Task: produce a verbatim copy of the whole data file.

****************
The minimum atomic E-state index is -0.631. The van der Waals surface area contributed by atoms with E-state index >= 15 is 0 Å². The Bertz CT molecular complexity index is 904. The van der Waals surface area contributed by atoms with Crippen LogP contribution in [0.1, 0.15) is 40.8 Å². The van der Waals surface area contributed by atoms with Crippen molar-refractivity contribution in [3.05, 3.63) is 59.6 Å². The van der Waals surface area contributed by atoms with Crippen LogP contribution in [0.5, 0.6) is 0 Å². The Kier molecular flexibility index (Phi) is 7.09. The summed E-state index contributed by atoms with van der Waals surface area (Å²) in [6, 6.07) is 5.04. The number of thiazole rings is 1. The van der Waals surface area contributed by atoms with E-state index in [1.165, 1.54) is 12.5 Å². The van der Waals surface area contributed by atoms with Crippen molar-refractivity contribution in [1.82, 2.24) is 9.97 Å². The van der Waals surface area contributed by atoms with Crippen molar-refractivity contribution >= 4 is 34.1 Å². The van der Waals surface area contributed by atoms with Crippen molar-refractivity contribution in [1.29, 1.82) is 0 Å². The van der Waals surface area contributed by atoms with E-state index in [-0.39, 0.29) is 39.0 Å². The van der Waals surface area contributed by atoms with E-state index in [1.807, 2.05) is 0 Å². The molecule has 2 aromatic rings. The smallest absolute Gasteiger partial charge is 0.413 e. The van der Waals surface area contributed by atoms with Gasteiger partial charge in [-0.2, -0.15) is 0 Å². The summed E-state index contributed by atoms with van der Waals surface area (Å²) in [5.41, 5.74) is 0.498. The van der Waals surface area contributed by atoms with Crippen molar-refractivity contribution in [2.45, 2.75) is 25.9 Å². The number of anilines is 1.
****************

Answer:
The minimum atomic E-state index is -0.631. The van der Waals surface area contributed by atoms with E-state index >= 15 is 0 Å². The Bertz CT molecular complexity index is 904. The van der Waals surface area contributed by atoms with Crippen LogP contribution in [0.1, 0.15) is 40.8 Å². The van der Waals surface area contributed by atoms with Crippen molar-refractivity contribution in [3.05, 3.63) is 59.6 Å². The van der Waals surface area contributed by atoms with Crippen LogP contribution in [0.5, 0.6) is 0 Å². The Kier molecular flexibility index (Phi) is 7.09. The summed E-state index contributed by atoms with van der Waals surface area (Å²) in [6, 6.07) is 5.04. The number of thiazole rings is 1. The van der Waals surface area contributed by atoms with E-state index in [1.165, 1.54) is 12.5 Å². The van der Waals surface area contributed by atoms with Crippen molar-refractivity contribution in [1.82, 2.24) is 9.97 Å². The van der Waals surface area contributed by atoms with Crippen molar-refractivity contribution >= 4 is 34.1 Å². The van der Waals surface area contributed by atoms with Crippen molar-refractivity contribution in [1.29, 1.82) is 0 Å². The van der Waals surface area contributed by atoms with E-state index in [-0.39, 0.29) is 39.0 Å². The van der Waals surface area contributed by atoms with E-state index in [1.807, 2.05) is 0 Å². The molecule has 2 aromatic rings. The smallest absolute Gasteiger partial charge is 0.413 e. The van der Waals surface area contributed by atoms with Gasteiger partial charge in [-0.2, -0.15) is 0 Å². The summed E-state index contributed by atoms with van der Waals surface area (Å²) in [5.41, 5.74) is 0.498. The van der Waals surface area contributed by atoms with Crippen molar-refractivity contribution in [2.45, 2.75) is 25.9 Å². The number of anilines is 1.